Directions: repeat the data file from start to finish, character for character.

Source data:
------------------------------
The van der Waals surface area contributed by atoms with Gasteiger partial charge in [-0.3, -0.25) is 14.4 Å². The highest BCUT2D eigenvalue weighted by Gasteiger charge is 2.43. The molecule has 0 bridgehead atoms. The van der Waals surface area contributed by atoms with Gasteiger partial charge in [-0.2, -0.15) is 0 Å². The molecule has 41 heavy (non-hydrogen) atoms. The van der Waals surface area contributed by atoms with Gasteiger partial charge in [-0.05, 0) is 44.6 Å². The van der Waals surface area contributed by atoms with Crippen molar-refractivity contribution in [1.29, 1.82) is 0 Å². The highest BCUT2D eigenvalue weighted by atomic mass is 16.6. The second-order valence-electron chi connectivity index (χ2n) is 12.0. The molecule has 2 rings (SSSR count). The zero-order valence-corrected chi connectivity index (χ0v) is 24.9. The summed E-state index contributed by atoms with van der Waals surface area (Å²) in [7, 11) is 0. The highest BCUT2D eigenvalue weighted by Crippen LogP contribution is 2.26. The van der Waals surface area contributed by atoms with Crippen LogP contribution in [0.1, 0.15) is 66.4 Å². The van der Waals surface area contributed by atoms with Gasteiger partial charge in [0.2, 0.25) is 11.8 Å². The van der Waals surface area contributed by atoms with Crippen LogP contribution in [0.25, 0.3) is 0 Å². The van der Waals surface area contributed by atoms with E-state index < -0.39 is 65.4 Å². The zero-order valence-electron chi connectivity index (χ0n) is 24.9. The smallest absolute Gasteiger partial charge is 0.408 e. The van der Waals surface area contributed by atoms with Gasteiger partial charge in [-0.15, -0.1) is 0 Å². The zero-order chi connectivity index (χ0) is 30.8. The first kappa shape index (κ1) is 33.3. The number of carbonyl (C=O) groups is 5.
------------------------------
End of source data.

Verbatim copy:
The van der Waals surface area contributed by atoms with Gasteiger partial charge in [-0.3, -0.25) is 14.4 Å². The highest BCUT2D eigenvalue weighted by Gasteiger charge is 2.43. The molecule has 0 bridgehead atoms. The van der Waals surface area contributed by atoms with Gasteiger partial charge in [-0.2, -0.15) is 0 Å². The molecule has 41 heavy (non-hydrogen) atoms. The van der Waals surface area contributed by atoms with Gasteiger partial charge in [-0.05, 0) is 44.6 Å². The van der Waals surface area contributed by atoms with Crippen molar-refractivity contribution in [1.29, 1.82) is 0 Å². The highest BCUT2D eigenvalue weighted by atomic mass is 16.6. The second-order valence-electron chi connectivity index (χ2n) is 12.0. The molecule has 2 rings (SSSR count). The zero-order valence-corrected chi connectivity index (χ0v) is 24.9. The summed E-state index contributed by atoms with van der Waals surface area (Å²) in [7, 11) is 0. The highest BCUT2D eigenvalue weighted by Crippen LogP contribution is 2.26. The van der Waals surface area contributed by atoms with Crippen LogP contribution in [0.1, 0.15) is 66.4 Å². The van der Waals surface area contributed by atoms with Gasteiger partial charge in [0.2, 0.25) is 11.8 Å². The van der Waals surface area contributed by atoms with Crippen LogP contribution in [0.25, 0.3) is 0 Å². The van der Waals surface area contributed by atoms with E-state index < -0.39 is 65.4 Å². The zero-order valence-electron chi connectivity index (χ0n) is 24.9. The smallest absolute Gasteiger partial charge is 0.408 e. The van der Waals surface area contributed by atoms with Gasteiger partial charge in [-0.15, -0.1) is 0 Å². The zero-order chi connectivity index (χ0) is 30.8. The first kappa shape index (κ1) is 33.3. The number of carbonyl (C=O) groups is 5.